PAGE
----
LS601 Story: The Wholistic Design Approach
1:00 PM - 2:00 PM Thursday, March 23
With tight timelines and rapid development tools, people on your team often find themselves on the hamster wheel of endless production. Out of context, this production machine seems very much alive and in sync with corporate needs. But is it? A six-word story experiment asked people to share their experience with corporate training—and not a single one of these stories offered a happy ending. Even with only six words, stories can weave an intricate web of emotions and events. What if you could capitalize on the power of story to redirect the efforts of your team and bring out everything human about your organization?
In this session, you’ll find out what an instructional story is and learn the three most powerful aspects of story that can transform your organization. Using instructional story design and a variety of technical options, you’ll address corporate learning needs with a wholistic approach, integrating technology, people, and information. Your organization will never be the same.
In this session, you will learn:
- About the difference between vignettes and instructional stories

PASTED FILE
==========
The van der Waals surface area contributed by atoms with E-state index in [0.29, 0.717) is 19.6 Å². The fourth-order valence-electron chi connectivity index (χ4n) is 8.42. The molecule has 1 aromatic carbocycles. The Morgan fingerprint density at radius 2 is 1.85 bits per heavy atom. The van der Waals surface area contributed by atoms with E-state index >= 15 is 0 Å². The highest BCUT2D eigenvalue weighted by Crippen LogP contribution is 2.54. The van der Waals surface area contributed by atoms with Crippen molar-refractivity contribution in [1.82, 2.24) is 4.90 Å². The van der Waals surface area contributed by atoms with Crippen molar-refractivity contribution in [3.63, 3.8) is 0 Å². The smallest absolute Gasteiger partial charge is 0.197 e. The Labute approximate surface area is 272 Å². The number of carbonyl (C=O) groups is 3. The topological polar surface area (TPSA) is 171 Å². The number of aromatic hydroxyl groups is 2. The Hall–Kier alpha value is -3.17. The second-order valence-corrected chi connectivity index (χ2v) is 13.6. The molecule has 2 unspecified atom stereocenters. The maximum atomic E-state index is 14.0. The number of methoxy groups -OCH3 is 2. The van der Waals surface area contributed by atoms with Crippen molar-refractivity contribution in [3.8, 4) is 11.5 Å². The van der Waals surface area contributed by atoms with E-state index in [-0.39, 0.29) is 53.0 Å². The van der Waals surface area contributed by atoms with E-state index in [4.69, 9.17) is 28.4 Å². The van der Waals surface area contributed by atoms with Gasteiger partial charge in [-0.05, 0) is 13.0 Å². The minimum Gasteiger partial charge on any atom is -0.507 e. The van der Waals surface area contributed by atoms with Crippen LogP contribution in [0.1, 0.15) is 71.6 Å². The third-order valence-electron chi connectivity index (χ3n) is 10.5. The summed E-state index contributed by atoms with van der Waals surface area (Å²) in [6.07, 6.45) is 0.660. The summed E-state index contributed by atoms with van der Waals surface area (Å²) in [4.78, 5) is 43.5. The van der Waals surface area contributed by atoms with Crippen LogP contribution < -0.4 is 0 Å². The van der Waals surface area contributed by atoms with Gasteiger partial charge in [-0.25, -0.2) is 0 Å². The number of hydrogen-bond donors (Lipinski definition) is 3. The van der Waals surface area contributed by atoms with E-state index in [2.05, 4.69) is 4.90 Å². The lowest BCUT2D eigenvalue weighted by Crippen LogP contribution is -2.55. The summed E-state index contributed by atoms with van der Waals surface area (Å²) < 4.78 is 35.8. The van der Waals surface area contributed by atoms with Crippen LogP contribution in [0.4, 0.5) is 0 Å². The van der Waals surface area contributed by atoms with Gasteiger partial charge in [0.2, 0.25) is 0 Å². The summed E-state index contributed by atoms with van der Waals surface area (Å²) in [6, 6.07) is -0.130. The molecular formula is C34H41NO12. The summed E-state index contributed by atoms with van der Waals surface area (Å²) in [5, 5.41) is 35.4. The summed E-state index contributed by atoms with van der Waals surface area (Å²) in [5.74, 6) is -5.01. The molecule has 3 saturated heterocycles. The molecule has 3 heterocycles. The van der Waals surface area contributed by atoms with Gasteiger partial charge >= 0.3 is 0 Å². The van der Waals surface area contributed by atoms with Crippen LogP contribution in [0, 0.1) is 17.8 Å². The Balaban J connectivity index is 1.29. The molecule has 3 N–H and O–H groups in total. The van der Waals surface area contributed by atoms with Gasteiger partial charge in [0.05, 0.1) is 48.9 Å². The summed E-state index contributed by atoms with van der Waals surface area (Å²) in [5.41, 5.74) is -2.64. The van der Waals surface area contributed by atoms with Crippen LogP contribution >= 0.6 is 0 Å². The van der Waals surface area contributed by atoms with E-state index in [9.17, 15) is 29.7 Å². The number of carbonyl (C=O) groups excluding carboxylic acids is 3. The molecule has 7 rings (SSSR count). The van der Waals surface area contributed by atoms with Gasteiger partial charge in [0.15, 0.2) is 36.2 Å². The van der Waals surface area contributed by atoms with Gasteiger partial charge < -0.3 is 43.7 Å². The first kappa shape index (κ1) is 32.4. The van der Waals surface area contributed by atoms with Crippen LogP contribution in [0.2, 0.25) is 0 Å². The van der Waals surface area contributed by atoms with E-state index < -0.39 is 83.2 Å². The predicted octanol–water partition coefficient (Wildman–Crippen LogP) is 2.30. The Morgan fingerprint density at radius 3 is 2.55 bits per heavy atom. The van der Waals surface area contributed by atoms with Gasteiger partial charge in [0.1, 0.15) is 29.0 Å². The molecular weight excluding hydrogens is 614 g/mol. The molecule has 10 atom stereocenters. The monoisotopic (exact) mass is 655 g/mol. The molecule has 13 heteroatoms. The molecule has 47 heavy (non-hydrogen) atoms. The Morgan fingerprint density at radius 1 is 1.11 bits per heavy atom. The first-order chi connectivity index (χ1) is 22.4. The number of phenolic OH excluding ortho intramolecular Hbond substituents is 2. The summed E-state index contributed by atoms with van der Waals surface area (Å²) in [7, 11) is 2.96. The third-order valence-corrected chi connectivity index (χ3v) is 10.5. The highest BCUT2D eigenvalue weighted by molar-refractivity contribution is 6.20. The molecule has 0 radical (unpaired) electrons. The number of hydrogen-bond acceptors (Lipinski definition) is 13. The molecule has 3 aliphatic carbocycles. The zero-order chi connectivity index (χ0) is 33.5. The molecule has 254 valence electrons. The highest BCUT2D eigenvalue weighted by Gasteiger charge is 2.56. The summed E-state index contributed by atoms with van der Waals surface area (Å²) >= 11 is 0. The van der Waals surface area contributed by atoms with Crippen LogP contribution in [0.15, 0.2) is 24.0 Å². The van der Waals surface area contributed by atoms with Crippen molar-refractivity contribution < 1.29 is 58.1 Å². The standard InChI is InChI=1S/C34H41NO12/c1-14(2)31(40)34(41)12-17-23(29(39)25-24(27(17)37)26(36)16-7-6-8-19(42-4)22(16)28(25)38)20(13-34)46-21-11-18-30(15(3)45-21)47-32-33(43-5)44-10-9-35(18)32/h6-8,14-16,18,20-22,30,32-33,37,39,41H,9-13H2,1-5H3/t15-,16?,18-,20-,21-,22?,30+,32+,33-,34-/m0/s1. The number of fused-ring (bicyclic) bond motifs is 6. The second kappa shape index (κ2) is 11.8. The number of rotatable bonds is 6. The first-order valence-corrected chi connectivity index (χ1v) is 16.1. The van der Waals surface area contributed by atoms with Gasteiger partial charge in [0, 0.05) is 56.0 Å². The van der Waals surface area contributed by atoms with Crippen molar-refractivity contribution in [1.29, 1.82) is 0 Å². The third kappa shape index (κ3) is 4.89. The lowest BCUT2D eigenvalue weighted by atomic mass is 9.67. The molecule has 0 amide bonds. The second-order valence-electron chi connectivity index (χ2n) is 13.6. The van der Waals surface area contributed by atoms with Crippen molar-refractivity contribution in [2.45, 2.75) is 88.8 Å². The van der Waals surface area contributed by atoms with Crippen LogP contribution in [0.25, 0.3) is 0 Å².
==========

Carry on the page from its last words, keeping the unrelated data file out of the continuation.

- About the fundamental concepts for instructional story design
- About the three most powerful aspects of story for transforming organizations
- How to experiment with various technical and non-technical approaches of story distribution
- How to develop an action plan for building relationships that add to the corporate story
Intermediate to advanced designers, managers, directors, and senior leaders (VP, CLO, executive, etc.).
discussed in this session:
PowToon, Aurasma, Poll Everywhere, survey tools, internal/external social sharing platforms, social brainstorming, email, xAPI, and a whole host of simple, complex, free, and expensive tools that can be used in new ways for instructional story design.
Master Story Crafter
Katie Stroud is a master story crafter at Incremental Success. Her roles in instructional design, technical writing, and consulting led her to develop a story-based approach to address the unspoken culture that lingers in every corporate initiative. The process is based on scientific studies that explain why people do what they do. It helps to find what inspires them to change behaviors in support of corporate goals.